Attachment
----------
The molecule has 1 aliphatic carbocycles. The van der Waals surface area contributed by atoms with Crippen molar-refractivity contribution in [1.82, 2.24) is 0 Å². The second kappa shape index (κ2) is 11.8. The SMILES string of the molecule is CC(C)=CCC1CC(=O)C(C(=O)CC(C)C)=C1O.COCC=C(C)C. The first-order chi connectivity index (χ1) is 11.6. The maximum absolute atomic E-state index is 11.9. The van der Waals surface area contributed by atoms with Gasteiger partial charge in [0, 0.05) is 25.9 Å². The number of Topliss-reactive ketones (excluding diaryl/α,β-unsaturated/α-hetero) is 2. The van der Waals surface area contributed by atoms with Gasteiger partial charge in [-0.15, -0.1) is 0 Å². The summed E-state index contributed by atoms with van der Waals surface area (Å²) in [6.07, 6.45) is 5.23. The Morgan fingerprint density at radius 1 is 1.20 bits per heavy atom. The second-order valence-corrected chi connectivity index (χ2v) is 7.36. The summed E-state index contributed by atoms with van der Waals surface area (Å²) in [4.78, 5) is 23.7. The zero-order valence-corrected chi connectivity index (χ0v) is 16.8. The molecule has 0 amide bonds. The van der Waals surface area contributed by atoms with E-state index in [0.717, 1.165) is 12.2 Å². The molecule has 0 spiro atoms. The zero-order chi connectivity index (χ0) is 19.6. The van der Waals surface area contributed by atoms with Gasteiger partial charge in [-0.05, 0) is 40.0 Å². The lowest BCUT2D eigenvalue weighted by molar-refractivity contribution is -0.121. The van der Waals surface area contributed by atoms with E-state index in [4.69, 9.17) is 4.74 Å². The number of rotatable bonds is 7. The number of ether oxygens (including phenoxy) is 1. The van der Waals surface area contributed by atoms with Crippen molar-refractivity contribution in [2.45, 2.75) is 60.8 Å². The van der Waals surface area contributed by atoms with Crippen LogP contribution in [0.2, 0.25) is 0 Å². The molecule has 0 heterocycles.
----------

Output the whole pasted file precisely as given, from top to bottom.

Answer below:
The molecule has 1 aliphatic carbocycles. The van der Waals surface area contributed by atoms with Crippen molar-refractivity contribution in [1.82, 2.24) is 0 Å². The second kappa shape index (κ2) is 11.8. The SMILES string of the molecule is CC(C)=CCC1CC(=O)C(C(=O)CC(C)C)=C1O.COCC=C(C)C. The first-order chi connectivity index (χ1) is 11.6. The maximum absolute atomic E-state index is 11.9. The van der Waals surface area contributed by atoms with Gasteiger partial charge in [0, 0.05) is 25.9 Å². The number of Topliss-reactive ketones (excluding diaryl/α,β-unsaturated/α-hetero) is 2. The van der Waals surface area contributed by atoms with Gasteiger partial charge in [-0.15, -0.1) is 0 Å². The summed E-state index contributed by atoms with van der Waals surface area (Å²) in [6.07, 6.45) is 5.23. The Morgan fingerprint density at radius 1 is 1.20 bits per heavy atom. The second-order valence-corrected chi connectivity index (χ2v) is 7.36. The summed E-state index contributed by atoms with van der Waals surface area (Å²) in [4.78, 5) is 23.7. The zero-order valence-corrected chi connectivity index (χ0v) is 16.8. The molecule has 0 amide bonds. The van der Waals surface area contributed by atoms with E-state index in [0.717, 1.165) is 12.2 Å². The molecule has 0 spiro atoms. The zero-order chi connectivity index (χ0) is 19.6. The van der Waals surface area contributed by atoms with Gasteiger partial charge in [-0.05, 0) is 40.0 Å². The lowest BCUT2D eigenvalue weighted by molar-refractivity contribution is -0.121. The van der Waals surface area contributed by atoms with E-state index in [4.69, 9.17) is 4.74 Å². The number of rotatable bonds is 7. The number of ether oxygens (including phenoxy) is 1. The van der Waals surface area contributed by atoms with Crippen molar-refractivity contribution in [2.45, 2.75) is 60.8 Å². The van der Waals surface area contributed by atoms with Crippen LogP contribution in [0.2, 0.25) is 0 Å². The molecule has 0 heterocycles.